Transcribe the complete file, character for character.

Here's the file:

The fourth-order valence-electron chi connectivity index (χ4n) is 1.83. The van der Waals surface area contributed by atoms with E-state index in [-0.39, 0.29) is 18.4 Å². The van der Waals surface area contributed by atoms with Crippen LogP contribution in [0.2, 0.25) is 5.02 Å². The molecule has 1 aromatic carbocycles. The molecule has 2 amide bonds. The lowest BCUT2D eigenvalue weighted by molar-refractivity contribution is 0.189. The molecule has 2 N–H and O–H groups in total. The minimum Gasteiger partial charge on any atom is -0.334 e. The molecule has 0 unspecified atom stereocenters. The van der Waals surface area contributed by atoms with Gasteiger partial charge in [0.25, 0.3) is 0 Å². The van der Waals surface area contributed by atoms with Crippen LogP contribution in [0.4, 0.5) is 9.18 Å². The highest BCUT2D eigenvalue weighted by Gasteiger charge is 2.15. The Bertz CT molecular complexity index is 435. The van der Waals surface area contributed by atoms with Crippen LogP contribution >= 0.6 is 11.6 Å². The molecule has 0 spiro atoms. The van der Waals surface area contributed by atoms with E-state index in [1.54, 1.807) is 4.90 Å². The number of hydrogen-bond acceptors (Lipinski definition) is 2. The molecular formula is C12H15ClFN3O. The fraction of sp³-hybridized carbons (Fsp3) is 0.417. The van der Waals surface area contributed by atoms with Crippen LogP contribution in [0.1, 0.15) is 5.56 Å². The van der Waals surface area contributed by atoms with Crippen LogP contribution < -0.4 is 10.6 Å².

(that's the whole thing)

The fourth-order valence-electron chi connectivity index (χ4n) is 1.83. The van der Waals surface area contributed by atoms with E-state index in [-0.39, 0.29) is 18.4 Å². The van der Waals surface area contributed by atoms with Crippen LogP contribution in [0.2, 0.25) is 5.02 Å². The molecule has 1 aromatic carbocycles. The molecule has 2 amide bonds. The lowest BCUT2D eigenvalue weighted by molar-refractivity contribution is 0.189. The molecule has 2 N–H and O–H groups in total. The minimum Gasteiger partial charge on any atom is -0.334 e. The molecule has 0 unspecified atom stereocenters. The van der Waals surface area contributed by atoms with Gasteiger partial charge in [0.25, 0.3) is 0 Å². The van der Waals surface area contributed by atoms with Crippen LogP contribution in [0.4, 0.5) is 9.18 Å². The highest BCUT2D eigenvalue weighted by Gasteiger charge is 2.15. The Bertz CT molecular complexity index is 435. The van der Waals surface area contributed by atoms with Crippen LogP contribution >= 0.6 is 11.6 Å². The molecule has 0 spiro atoms. The van der Waals surface area contributed by atoms with E-state index in [1.54, 1.807) is 4.90 Å². The number of hydrogen-bond acceptors (Lipinski definition) is 2. The molecular formula is C12H15ClFN3O. The fraction of sp³-hybridized carbons (Fsp3) is 0.417. The van der Waals surface area contributed by atoms with Crippen LogP contribution in [0.1, 0.15) is 5.56 Å². The van der Waals surface area contributed by atoms with Crippen LogP contribution < -0.4 is 10.6 Å².